LoRaWAN™ is the most widely deployed LPWAN technology across the world as on this day. Although it is facing stiff competition from some rival LPWAN standards, it is definitely going to stay for some time. With many telcos around the world committing to its deployment and a strong backing of companies for the LoRaWAN™ Alliance, it will be interesting to see how far it goes.
We at Radiostudio have recently taken up the challenge to explore this exciting technology. As always, our approach is to conceptualize possible applications that can be built with a new technology. In the process, we stumbled upon the Microchip RN2483 LoRa chip and did a few exciting trials. In this blog post, we present to you a very brief introduction to LoRa technology along with a short feature overview of the Microchip RN 2483 Lora transceiver chip.
LoRaWAN™ is a Low Power Wide Area Network (LPWAN) specification intended for wireless, battery operated devices within a regional, national or global network. It has been developed as a wireless, physical layer, radio communication protocol called LoRa (Long Range). As the name implies, it is designed for a fairly long communication range of up to 15 km in rural and suburban areas and about 5kms in urban areas and it has the advantage of being extremely energy efficient. Of course, the downside is that it has a very limited data rate of about 50 kbps maximum. But for a sensor or machine communication, this data rate is enough and so that’s where lies the biggest potential of LoRa.
LoRaWAN targets key applications of Internet of Things mostly centered around monitoring sensor data and management of sensor networks. The LoRaWAN specification provides seamless interoperability among smart things without the need of complex local installations and leverages the open ISM band for radio communication. This gives a lot of freedom to the network implementors, enabling the rollout of “Internet of Things” based applications around a wider geographical region.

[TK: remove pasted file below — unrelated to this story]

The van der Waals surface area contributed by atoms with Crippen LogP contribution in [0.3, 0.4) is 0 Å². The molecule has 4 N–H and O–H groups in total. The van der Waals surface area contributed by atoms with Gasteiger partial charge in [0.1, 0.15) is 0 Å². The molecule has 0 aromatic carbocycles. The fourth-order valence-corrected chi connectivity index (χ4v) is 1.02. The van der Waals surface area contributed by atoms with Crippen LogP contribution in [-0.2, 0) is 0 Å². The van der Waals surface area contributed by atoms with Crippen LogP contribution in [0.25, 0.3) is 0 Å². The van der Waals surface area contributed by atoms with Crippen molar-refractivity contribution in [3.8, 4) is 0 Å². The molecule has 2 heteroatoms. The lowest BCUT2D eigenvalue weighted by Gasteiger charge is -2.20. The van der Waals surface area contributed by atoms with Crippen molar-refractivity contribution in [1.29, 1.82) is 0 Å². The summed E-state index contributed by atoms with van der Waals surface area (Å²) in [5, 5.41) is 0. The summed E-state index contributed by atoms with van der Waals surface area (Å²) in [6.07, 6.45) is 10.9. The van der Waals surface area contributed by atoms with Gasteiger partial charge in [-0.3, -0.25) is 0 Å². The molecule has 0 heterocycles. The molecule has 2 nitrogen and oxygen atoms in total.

LoRa’s range gives it an advantage over the other LAN and PAN technologies which cannot be deployed over a large span of geography. That’s why LoRa has immense potential for use cases such as
Check out this LoRa application catalog by Semtech, the company that is leading the LoRa development and standardization.
LoRaWAN has three different classes of end-point devices to address the different communication needs reflected in the wide range of applications:
Microchip offers two LoRa transceiver modules, RN2483 with 433 MHz & 868 Mhz and RN2903 with 915 MHz. Both operate on the Class A protocol. These modules are easy to integrate with an MCU or a PC and can be programmed through the standard UART interface.
Over the last few months, we have done some extensive tests with RN2483 and I will be presenting a chronicle of my experiences in the subsequent posts. For now, I want to leave you with something that can expedite your hardware development if you are thinking of exploring LoRa with the Microchip solution.
I am giving away the PCB design file for the Microchip RN2483 breakout module that I designed for my hardware.
Microchip also offers an evaluation kit consisting of a LoRa gateway module (868 Mhz) that can be used to setup your private LoRa network for testing. But before you try it out, please ensure that you adhere to the regulatory constraints for wireless transmission on ISM band, as per your country’s laws.
It is exciting to be part of the LPWAN revolution and I hope that by the end of 2017, there will be more player in the arena. We are working closely with a few partners to explore some unique solutions around it, and so I am keenly following this development. Rest assured I will be sharing my experiences.
You can drop a comment below to share and express your thoughts on LoRa or on LPWAN in general. In case you have a problem statement that can be addressed with LoRa then please get in touch or you can book an appointment with us to discuss your requirements.
Surya is a hardware buff and tinkerer who loves all the stuff around IoT. He is a specialist in building proof-of-concepts around electronic hardware and conceptualizing use cases and solutions for Internet of Things. When not working with hardware, Surya can still be found fiddling with some crazy hardware design, trying to bring out an idea out of a raw circuit.
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